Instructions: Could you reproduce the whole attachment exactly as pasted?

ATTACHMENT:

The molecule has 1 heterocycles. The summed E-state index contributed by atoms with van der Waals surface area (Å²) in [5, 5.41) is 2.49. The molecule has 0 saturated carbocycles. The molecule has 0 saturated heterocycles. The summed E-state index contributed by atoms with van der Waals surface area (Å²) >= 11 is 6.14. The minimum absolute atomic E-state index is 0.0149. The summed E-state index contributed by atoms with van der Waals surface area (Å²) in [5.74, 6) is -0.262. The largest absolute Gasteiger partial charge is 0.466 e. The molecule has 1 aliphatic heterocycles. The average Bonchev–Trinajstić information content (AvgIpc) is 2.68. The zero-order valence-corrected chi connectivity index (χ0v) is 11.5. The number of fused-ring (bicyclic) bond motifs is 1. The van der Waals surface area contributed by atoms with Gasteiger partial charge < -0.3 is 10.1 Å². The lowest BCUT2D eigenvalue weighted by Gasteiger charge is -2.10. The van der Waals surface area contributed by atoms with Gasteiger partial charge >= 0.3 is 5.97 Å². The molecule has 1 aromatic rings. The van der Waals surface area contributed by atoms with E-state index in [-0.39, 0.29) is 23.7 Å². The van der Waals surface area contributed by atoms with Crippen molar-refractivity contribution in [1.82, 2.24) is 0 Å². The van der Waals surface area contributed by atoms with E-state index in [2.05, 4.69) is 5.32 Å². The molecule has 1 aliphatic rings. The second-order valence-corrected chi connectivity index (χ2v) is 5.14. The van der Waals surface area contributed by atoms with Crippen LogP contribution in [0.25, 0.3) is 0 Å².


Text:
The molecule has 1 heterocycles. The summed E-state index contributed by atoms with van der Waals surface area (Å²) in [5, 5.41) is 2.49. The molecule has 0 saturated carbocycles. The molecule has 0 saturated heterocycles. The summed E-state index contributed by atoms with van der Waals surface area (Å²) >= 11 is 6.14. The minimum absolute atomic E-state index is 0.0149. The summed E-state index contributed by atoms with van der Waals surface area (Å²) in [5.74, 6) is -0.262. The largest absolute Gasteiger partial charge is 0.466 e. The molecule has 1 aliphatic heterocycles. The average Bonchev–Trinajstić information content (AvgIpc) is 2.68. The zero-order valence-corrected chi connectivity index (χ0v) is 11.5. The number of fused-ring (bicyclic) bond motifs is 1. The van der Waals surface area contributed by atoms with Gasteiger partial charge < -0.3 is 10.1 Å². The lowest BCUT2D eigenvalue weighted by Gasteiger charge is -2.10. The van der Waals surface area contributed by atoms with Gasteiger partial charge >= 0.3 is 5.97 Å². The molecule has 1 aromatic rings. The van der Waals surface area contributed by atoms with E-state index in [-0.39, 0.29) is 23.7 Å². The van der Waals surface area contributed by atoms with Crippen molar-refractivity contribution in [1.82, 2.24) is 0 Å². The van der Waals surface area contributed by atoms with E-state index in [2.05, 4.69) is 5.32 Å². The molecule has 1 aliphatic rings. The second-order valence-corrected chi connectivity index (χ2v) is 5.14. The van der Waals surface area contributed by atoms with Crippen LogP contribution in [0.25, 0.3) is 0 Å².